The first time I meet Keepsake designer Carmen Dugan, it's at a grungy bar in what used to be a two-storey house.
"You should meet Carmen; she's a designer," somebody says.
I ask her about her label, but Destiny's Child is blasting through the speakers, and conversations are always a second priority in the presence of Beyonce. What did you say your label was called again? Never mind. We dance.
Later I realised she was the head designer at Adelaide's own Keepsake. If you're a young woman in Australia and not familiar with Keepsake, you'd certainly know of its sister labels at head company Australian Fashion Labels, Finders Keepers and Cameo. Heck, it's stocked worldwide, and everyone from Hayden Panettiere to Nicole Richie, Nicky Hilton and the Kardashians have been papped wearing the label's dresses. That's more than most 23-year-old designers could say about their work - and probably more than any designer based in Adelaide.
"I was just very lucky," Dugan says, adding that she didn't expect to be able to stay in Adelaide. "Even our TAFE lecturers told us, 'you're probably going to have to move.'"
Indeed, many of her graduating class of 2009 had to move interstate in pursuit of success, or leave the business. Even Dugan's co-designer at her former label had to give up design, and now works in fashion retail. Widely considered among the most promising young designers in Adelaide at the time, Dugan and her friend Kayla Bath formed Frankie & Bath in their final year at TAFE. The duo was placed beside labels as big as Ellery, Alexis George and Bowie at local trade shows, their reputation quickly snowballing. But it wasn't long before the label was put on the shelf, and Bath hasn't released anything since. Adelaide's tough conditions serve to magnify Dugan's success.
Dugan had already been working for Australian Fashion Labels when the company's design director Melanie Flintoft formed Keepsake to hit the trendy formal wear market at a low price point.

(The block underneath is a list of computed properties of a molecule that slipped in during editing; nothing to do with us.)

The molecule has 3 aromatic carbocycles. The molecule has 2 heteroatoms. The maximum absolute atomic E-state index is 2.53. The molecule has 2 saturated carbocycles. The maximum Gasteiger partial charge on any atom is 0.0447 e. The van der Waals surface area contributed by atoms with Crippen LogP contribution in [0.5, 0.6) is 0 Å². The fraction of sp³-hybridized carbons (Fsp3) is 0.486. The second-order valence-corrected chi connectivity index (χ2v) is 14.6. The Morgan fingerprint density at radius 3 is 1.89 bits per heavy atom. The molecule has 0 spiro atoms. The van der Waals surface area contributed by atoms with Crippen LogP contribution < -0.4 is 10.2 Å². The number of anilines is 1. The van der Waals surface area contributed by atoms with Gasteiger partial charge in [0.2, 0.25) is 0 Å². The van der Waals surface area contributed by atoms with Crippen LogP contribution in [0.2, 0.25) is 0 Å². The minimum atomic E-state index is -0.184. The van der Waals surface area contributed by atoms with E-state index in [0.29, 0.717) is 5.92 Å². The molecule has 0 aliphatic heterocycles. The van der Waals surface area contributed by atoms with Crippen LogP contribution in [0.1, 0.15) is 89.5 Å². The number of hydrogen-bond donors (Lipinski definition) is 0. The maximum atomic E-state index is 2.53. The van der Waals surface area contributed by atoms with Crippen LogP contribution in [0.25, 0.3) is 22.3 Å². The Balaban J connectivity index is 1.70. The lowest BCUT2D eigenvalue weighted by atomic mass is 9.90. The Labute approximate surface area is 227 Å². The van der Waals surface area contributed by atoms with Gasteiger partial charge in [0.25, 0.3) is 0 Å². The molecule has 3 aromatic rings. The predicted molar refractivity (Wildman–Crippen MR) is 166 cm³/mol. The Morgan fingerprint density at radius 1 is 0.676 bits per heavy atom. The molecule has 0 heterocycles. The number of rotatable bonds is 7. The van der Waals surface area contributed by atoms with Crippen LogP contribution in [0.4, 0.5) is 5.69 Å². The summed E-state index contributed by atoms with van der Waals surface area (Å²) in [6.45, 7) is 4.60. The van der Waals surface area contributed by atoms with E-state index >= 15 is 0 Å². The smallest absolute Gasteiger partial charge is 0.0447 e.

"It started off as an admin job and then I just kind of moved up," she says. "I have a general brief of what needs to be arranged each month and the type of customer that is."
After about ten months of behind-the-scenes work, the label's first collection was released in October 2011 and has only grown since.
"So far the collections that have been seen at retail - the brand's changed so much from even that. So the range that's in store now is still early days."
With 90 per cent creative control over the label, the designer can hint at what we can expect from the brand's November drop, whose lookbook was photographed last week.
"I'm starting to do exclusive prints each month, which is really exciting. We've got some quite thick jacquard fabrics and some rose gold sequins and a lot of beading."
The label drops 28 garments every month but December - 308 garments a year - so it's a wonder she can even remember what's in the November drop, which she started designing in January.
"We're working on probably three different ranges at a time at different stages of the range. For example, at the moment I'm designing April 2013 and then Tuesday I'm shooting for November this year, and then I'll also be working on fittings for January, and so there's a lot going on."
So how much time is actually spent putting pen to paper for a fast fashion designer?
"You don't get a lot of time really dedicated to it," says Dugan. "Unfortunately we just have to get the designs out. But I try to spend as much time as possible (designing) because it's the most important time, really."
With so many dresses, Dugan says she doesn't always recognise her work when girls wear Keepsake on the streets. But when she does, surely it must be difficult not to criticise the way the dresses are worn if they aren't styled the way she had originally envisioned? Dugan is more gracious than I: "That's the risk you take putting it out there. No one's going to wear it exactly how you would wear it, so you just have to take it as it is."
Fortunately for Dugan, there'll be no questionable styling on Saturday, September 1 when she shows the upcoming Keepsake collection at Fashion Avenue in the Queen's Theatre in Adelaide. The label will be flanked by local and national designers including Porcelain, Alannah Hill, Gorman, Alex Perry, Lisa Ho, Morrison, and more. Tickets are from $60 and available online.
Below: Keepsake's Have It All dress, $99 and Good Intent dress, $139 (both gifted), available from new Australian online boutique Freez. There's an extensive bargain section with plenty of dresses under $30, so it's well worth a look.
I wanted to show you a couple of Dugan's designs from her most recent collection, so I took a couple of quick snaps for you. Initially I was really intimidated by what seemed to be Lilliputian waist sizes, but they're actually extremely flattering, comfortable and right on the standard size.